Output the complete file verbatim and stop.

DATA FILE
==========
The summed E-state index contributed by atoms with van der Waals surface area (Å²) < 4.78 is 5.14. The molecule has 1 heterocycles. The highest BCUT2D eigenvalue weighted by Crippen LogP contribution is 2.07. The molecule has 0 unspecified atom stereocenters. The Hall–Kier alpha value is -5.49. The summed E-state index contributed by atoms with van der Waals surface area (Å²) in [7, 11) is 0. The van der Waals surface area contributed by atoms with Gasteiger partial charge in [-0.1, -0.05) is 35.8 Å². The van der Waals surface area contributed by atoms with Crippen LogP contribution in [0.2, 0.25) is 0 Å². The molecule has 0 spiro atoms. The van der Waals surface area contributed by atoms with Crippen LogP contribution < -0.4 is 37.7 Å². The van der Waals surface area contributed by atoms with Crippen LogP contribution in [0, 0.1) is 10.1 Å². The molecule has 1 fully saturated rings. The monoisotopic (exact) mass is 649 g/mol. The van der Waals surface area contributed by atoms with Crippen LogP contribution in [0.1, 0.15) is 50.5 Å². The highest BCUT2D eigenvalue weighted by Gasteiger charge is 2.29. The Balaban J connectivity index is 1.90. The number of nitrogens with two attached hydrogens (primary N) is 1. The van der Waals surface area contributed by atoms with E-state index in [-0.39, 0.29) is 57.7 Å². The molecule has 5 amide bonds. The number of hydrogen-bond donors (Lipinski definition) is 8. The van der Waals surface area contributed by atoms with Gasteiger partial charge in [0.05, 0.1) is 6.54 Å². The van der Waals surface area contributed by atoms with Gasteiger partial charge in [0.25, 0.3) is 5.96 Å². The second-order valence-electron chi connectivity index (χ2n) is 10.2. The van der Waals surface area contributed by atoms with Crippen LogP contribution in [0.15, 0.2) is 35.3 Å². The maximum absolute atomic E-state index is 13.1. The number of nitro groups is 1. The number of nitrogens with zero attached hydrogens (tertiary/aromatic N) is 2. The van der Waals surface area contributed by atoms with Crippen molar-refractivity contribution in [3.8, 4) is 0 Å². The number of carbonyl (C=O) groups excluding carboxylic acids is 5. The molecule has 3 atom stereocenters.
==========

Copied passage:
The summed E-state index contributed by atoms with van der Waals surface area (Å²) < 4.78 is 5.14. The molecule has 1 heterocycles. The highest BCUT2D eigenvalue weighted by Crippen LogP contribution is 2.07. The molecule has 0 unspecified atom stereocenters. The Hall–Kier alpha value is -5.49. The summed E-state index contributed by atoms with van der Waals surface area (Å²) in [7, 11) is 0. The van der Waals surface area contributed by atoms with Gasteiger partial charge in [-0.1, -0.05) is 35.8 Å². The van der Waals surface area contributed by atoms with Crippen LogP contribution in [0.2, 0.25) is 0 Å². The molecule has 0 spiro atoms. The van der Waals surface area contributed by atoms with Crippen LogP contribution < -0.4 is 37.7 Å². The van der Waals surface area contributed by atoms with Crippen LogP contribution in [0, 0.1) is 10.1 Å². The molecule has 1 fully saturated rings. The monoisotopic (exact) mass is 649 g/mol. The van der Waals surface area contributed by atoms with Crippen LogP contribution in [0.1, 0.15) is 50.5 Å². The highest BCUT2D eigenvalue weighted by Gasteiger charge is 2.29. The Balaban J connectivity index is 1.90. The number of nitrogens with two attached hydrogens (primary N) is 1. The van der Waals surface area contributed by atoms with E-state index in [-0.39, 0.29) is 57.7 Å². The molecule has 5 amide bonds. The number of hydrogen-bond donors (Lipinski definition) is 8. The van der Waals surface area contributed by atoms with Gasteiger partial charge in [0.05, 0.1) is 6.54 Å². The van der Waals surface area contributed by atoms with Gasteiger partial charge in [0.25, 0.3) is 5.96 Å². The second-order valence-electron chi connectivity index (χ2n) is 10.2. The van der Waals surface area contributed by atoms with Crippen LogP contribution in [0.15, 0.2) is 35.3 Å². The maximum absolute atomic E-state index is 13.1. The number of nitro groups is 1. The number of nitrogens with zero attached hydrogens (tertiary/aromatic N) is 2. The van der Waals surface area contributed by atoms with Crippen molar-refractivity contribution in [3.8, 4) is 0 Å². The number of carbonyl (C=O) groups excluding carboxylic acids is 5. The molecule has 3 atom stereocenters.